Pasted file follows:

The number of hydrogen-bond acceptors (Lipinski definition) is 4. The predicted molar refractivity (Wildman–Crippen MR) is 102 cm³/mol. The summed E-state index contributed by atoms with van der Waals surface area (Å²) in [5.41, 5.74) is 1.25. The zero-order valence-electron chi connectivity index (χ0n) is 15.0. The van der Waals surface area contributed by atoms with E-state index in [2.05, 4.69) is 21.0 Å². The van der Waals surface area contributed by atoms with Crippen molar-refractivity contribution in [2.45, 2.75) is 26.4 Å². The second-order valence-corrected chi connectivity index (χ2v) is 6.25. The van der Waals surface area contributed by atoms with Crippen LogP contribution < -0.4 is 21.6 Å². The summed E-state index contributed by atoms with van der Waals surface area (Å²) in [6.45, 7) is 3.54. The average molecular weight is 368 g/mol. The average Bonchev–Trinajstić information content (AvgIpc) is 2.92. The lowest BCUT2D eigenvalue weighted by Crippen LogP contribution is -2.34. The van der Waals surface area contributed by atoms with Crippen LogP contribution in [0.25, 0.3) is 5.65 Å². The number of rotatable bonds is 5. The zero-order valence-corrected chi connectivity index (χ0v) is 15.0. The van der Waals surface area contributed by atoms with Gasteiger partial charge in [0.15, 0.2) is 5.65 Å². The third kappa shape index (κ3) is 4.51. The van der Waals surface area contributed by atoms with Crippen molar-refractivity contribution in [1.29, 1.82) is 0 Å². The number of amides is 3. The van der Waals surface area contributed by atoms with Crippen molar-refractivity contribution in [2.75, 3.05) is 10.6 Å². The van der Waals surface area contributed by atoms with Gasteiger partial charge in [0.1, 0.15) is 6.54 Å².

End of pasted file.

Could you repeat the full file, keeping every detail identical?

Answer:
The number of hydrogen-bond acceptors (Lipinski definition) is 4. The predicted molar refractivity (Wildman–Crippen MR) is 102 cm³/mol. The summed E-state index contributed by atoms with van der Waals surface area (Å²) in [5.41, 5.74) is 1.25. The zero-order valence-electron chi connectivity index (χ0n) is 15.0. The van der Waals surface area contributed by atoms with E-state index in [2.05, 4.69) is 21.0 Å². The van der Waals surface area contributed by atoms with Crippen molar-refractivity contribution in [2.45, 2.75) is 26.4 Å². The second-order valence-corrected chi connectivity index (χ2v) is 6.25. The van der Waals surface area contributed by atoms with Crippen LogP contribution < -0.4 is 21.6 Å². The summed E-state index contributed by atoms with van der Waals surface area (Å²) in [6.45, 7) is 3.54. The average molecular weight is 368 g/mol. The average Bonchev–Trinajstić information content (AvgIpc) is 2.92. The lowest BCUT2D eigenvalue weighted by Crippen LogP contribution is -2.34. The van der Waals surface area contributed by atoms with Crippen LogP contribution in [0.25, 0.3) is 5.65 Å². The number of rotatable bonds is 5. The zero-order valence-corrected chi connectivity index (χ0v) is 15.0. The van der Waals surface area contributed by atoms with Gasteiger partial charge in [0.15, 0.2) is 5.65 Å². The third kappa shape index (κ3) is 4.51. The van der Waals surface area contributed by atoms with Crippen molar-refractivity contribution in [1.29, 1.82) is 0 Å². The number of amides is 3. The van der Waals surface area contributed by atoms with Crippen molar-refractivity contribution in [2.75, 3.05) is 10.6 Å². The van der Waals surface area contributed by atoms with Gasteiger partial charge in [0.1, 0.15) is 6.54 Å².